Friday, February 24, 2012

Watercolor Montoypes

"Anticipating Death"
watercolor monotype, ©2012 Elana Goren

"Shooting Victim"
ink and pastel on paper, ©2012, Elana Goren


I have been experimenting using different types of water-based media with the new-to-me process of creating watercolor monotypes. There's been a lot of trial and error and really just seeing what effects I can get with this way of working. It is very different from using oil-based inks to produce monotypes and I'm pretty thrilled with the unique effects and vibrancy that I can get with this process.

As I was taught by a fellow artist at the Robert Blackburn Printmaking Workshop this past winter, I start by coating the plexiglass plate with gum arabic and then I buff it in with a dry cheesecloth. I believe that this helps the media release from the plate onto the paper when it goes through the press (but that's just conjecture on my part). I let the gum arabic dry and then begin applying the media (watercolor paint, non-waterproof ink, water-soluble dyes, pigment, etc) to the plate in various ways. Once the media is dry, I run the plate through the press with dampened printmaking or watercolor paper. The damp paper reconstitutes the dried media and allows it to transfer.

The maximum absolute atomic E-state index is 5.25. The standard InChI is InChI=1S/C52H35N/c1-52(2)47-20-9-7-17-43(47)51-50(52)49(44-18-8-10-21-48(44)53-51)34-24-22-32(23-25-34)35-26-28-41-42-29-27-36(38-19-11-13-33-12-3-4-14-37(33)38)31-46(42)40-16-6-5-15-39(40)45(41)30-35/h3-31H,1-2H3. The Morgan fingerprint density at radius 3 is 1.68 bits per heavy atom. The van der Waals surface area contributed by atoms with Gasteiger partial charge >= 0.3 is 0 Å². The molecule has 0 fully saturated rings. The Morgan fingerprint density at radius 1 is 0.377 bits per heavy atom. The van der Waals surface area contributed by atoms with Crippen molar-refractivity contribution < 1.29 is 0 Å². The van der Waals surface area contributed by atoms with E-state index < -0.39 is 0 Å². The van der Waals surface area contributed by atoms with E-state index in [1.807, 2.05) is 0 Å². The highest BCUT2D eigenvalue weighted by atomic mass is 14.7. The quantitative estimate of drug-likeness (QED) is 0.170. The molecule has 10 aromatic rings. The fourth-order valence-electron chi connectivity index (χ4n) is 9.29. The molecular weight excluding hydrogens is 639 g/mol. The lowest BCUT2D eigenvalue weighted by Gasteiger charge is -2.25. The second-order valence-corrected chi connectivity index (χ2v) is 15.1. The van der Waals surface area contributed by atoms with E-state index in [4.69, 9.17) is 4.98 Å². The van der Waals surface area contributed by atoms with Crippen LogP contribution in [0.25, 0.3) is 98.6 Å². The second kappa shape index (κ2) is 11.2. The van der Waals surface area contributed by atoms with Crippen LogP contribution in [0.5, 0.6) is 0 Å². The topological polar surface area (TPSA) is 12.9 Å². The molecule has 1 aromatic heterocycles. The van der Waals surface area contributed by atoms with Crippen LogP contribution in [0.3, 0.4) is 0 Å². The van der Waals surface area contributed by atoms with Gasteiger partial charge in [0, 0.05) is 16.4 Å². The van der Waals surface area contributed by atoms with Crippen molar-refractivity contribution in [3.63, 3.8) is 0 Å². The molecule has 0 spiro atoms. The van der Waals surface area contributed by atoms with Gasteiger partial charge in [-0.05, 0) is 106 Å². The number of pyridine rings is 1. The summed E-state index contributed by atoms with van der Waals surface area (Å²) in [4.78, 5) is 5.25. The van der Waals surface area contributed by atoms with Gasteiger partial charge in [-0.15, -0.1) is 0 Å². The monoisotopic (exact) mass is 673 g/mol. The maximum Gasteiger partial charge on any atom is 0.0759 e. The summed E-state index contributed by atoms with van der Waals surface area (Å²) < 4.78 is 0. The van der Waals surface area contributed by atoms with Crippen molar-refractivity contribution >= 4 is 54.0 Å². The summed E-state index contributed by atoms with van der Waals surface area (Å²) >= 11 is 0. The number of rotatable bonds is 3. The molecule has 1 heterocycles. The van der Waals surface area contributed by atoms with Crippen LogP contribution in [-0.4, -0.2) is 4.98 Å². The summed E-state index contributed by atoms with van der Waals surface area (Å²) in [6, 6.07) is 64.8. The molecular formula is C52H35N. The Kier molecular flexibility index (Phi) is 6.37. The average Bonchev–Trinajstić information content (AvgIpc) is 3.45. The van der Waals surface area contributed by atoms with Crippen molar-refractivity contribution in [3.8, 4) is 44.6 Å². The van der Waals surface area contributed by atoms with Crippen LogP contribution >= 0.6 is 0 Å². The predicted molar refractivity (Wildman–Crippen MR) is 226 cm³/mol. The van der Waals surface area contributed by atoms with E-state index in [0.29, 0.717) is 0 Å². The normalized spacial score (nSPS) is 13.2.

The first print above was created using watercolor paints and Dr. Martin's Hydrus liquid watercolor which has some pretty intense colors. The second print was created with Higgins non-waterproof ink (which may be fugitive--I'm not sure) and pastel pigments applied both directly and with a wet brush.

I hope to post more of these as I become a little more comfortable with the process.

UPDATE: Gum arabic definitely needs to be buffed into the plexiglass plate before you apply watercolor. An accident experiment proved how watercolor will not release well when printing if gum arabic is not applied.

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